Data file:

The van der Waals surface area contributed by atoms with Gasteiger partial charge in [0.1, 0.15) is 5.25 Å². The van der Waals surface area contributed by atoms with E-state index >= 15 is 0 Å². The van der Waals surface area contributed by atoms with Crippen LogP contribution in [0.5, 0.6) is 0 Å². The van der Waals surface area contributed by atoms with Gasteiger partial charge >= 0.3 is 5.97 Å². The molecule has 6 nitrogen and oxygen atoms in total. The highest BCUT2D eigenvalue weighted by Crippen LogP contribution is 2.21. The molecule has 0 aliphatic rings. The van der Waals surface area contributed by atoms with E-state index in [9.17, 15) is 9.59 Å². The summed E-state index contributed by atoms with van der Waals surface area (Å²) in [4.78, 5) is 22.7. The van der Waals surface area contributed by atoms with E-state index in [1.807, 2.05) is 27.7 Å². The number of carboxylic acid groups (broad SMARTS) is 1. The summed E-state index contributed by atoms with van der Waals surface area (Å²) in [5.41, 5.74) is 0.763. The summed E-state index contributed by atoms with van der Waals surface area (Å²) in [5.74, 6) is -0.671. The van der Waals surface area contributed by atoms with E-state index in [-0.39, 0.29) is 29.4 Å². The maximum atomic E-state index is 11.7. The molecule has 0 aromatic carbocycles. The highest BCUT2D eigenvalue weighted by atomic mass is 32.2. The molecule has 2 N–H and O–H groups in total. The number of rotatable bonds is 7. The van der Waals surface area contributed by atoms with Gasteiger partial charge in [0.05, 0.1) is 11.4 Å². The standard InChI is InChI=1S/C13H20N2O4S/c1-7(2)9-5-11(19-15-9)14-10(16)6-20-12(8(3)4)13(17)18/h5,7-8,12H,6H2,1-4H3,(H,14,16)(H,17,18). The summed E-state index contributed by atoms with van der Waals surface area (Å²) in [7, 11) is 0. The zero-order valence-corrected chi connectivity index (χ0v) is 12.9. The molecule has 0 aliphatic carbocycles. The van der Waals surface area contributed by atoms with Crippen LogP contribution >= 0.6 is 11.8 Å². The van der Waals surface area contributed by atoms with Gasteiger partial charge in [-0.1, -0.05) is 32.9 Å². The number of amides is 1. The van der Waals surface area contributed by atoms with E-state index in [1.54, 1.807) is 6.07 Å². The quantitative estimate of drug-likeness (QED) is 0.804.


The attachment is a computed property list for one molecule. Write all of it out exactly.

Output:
The van der Waals surface area contributed by atoms with Gasteiger partial charge in [0.1, 0.15) is 5.25 Å². The van der Waals surface area contributed by atoms with E-state index >= 15 is 0 Å². The van der Waals surface area contributed by atoms with Crippen LogP contribution in [0.5, 0.6) is 0 Å². The van der Waals surface area contributed by atoms with Gasteiger partial charge >= 0.3 is 5.97 Å². The molecule has 6 nitrogen and oxygen atoms in total. The highest BCUT2D eigenvalue weighted by Crippen LogP contribution is 2.21. The molecule has 0 aliphatic rings. The van der Waals surface area contributed by atoms with E-state index in [9.17, 15) is 9.59 Å². The summed E-state index contributed by atoms with van der Waals surface area (Å²) in [4.78, 5) is 22.7. The van der Waals surface area contributed by atoms with E-state index in [1.807, 2.05) is 27.7 Å². The number of carboxylic acid groups (broad SMARTS) is 1. The summed E-state index contributed by atoms with van der Waals surface area (Å²) in [5.41, 5.74) is 0.763. The summed E-state index contributed by atoms with van der Waals surface area (Å²) in [5.74, 6) is -0.671. The van der Waals surface area contributed by atoms with E-state index in [-0.39, 0.29) is 29.4 Å². The maximum atomic E-state index is 11.7. The molecule has 0 aromatic carbocycles. The highest BCUT2D eigenvalue weighted by atomic mass is 32.2. The molecule has 2 N–H and O–H groups in total. The number of rotatable bonds is 7. The van der Waals surface area contributed by atoms with Gasteiger partial charge in [0.05, 0.1) is 11.4 Å². The standard InChI is InChI=1S/C13H20N2O4S/c1-7(2)9-5-11(19-15-9)14-10(16)6-20-12(8(3)4)13(17)18/h5,7-8,12H,6H2,1-4H3,(H,14,16)(H,17,18). The summed E-state index contributed by atoms with van der Waals surface area (Å²) in [7, 11) is 0. The zero-order valence-corrected chi connectivity index (χ0v) is 12.9. The molecule has 0 aliphatic carbocycles. The van der Waals surface area contributed by atoms with Crippen LogP contribution >= 0.6 is 11.8 Å². The van der Waals surface area contributed by atoms with Gasteiger partial charge in [-0.1, -0.05) is 32.9 Å². The number of amides is 1. The van der Waals surface area contributed by atoms with E-state index in [1.54, 1.807) is 6.07 Å². The quantitative estimate of drug-likeness (QED) is 0.804.